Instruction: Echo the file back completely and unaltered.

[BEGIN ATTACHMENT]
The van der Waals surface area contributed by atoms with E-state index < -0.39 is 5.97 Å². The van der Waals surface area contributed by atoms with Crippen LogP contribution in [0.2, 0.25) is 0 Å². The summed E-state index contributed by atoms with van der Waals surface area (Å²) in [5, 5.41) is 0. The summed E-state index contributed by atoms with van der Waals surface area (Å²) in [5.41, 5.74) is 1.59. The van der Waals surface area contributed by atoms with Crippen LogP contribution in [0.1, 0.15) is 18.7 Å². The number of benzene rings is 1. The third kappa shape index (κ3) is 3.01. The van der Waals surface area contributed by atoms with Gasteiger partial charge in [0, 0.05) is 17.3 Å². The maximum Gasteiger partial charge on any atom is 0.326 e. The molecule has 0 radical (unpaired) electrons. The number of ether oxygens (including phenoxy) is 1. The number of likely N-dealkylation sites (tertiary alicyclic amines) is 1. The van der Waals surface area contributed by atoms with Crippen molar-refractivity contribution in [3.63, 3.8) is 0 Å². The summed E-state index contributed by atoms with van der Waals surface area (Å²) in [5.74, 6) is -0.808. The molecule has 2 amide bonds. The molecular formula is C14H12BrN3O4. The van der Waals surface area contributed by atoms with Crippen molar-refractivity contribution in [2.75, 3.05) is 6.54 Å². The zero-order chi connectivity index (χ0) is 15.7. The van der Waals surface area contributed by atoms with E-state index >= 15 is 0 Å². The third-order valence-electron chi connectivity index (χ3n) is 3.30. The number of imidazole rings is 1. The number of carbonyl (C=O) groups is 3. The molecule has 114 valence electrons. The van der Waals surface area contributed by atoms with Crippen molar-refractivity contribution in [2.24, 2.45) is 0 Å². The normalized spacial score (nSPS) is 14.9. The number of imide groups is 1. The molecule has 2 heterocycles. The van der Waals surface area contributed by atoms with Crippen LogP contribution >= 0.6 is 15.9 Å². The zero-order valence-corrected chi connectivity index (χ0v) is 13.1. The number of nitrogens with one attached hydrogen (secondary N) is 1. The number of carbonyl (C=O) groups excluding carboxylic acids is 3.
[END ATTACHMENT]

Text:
The van der Waals surface area contributed by atoms with E-state index < -0.39 is 5.97 Å². The van der Waals surface area contributed by atoms with Crippen LogP contribution in [0.2, 0.25) is 0 Å². The summed E-state index contributed by atoms with van der Waals surface area (Å²) in [5, 5.41) is 0. The summed E-state index contributed by atoms with van der Waals surface area (Å²) in [5.41, 5.74) is 1.59. The van der Waals surface area contributed by atoms with Crippen LogP contribution in [0.1, 0.15) is 18.7 Å². The number of benzene rings is 1. The third kappa shape index (κ3) is 3.01. The van der Waals surface area contributed by atoms with Gasteiger partial charge in [0, 0.05) is 17.3 Å². The maximum Gasteiger partial charge on any atom is 0.326 e. The molecule has 0 radical (unpaired) electrons. The number of ether oxygens (including phenoxy) is 1. The number of likely N-dealkylation sites (tertiary alicyclic amines) is 1. The van der Waals surface area contributed by atoms with Crippen molar-refractivity contribution in [3.63, 3.8) is 0 Å². The summed E-state index contributed by atoms with van der Waals surface area (Å²) in [5.74, 6) is -0.808. The molecule has 2 amide bonds. The molecular formula is C14H12BrN3O4. The van der Waals surface area contributed by atoms with Crippen molar-refractivity contribution in [2.75, 3.05) is 6.54 Å². The zero-order chi connectivity index (χ0) is 15.7. The van der Waals surface area contributed by atoms with E-state index >= 15 is 0 Å². The third-order valence-electron chi connectivity index (χ3n) is 3.30. The number of imidazole rings is 1. The number of carbonyl (C=O) groups is 3. The molecule has 114 valence electrons. The van der Waals surface area contributed by atoms with Crippen molar-refractivity contribution in [2.24, 2.45) is 0 Å². The normalized spacial score (nSPS) is 14.9. The number of imide groups is 1. The molecule has 2 heterocycles. The van der Waals surface area contributed by atoms with Crippen LogP contribution >= 0.6 is 15.9 Å². The zero-order valence-corrected chi connectivity index (χ0v) is 13.1. The number of nitrogens with one attached hydrogen (secondary N) is 1. The number of carbonyl (C=O) groups excluding carboxylic acids is 3.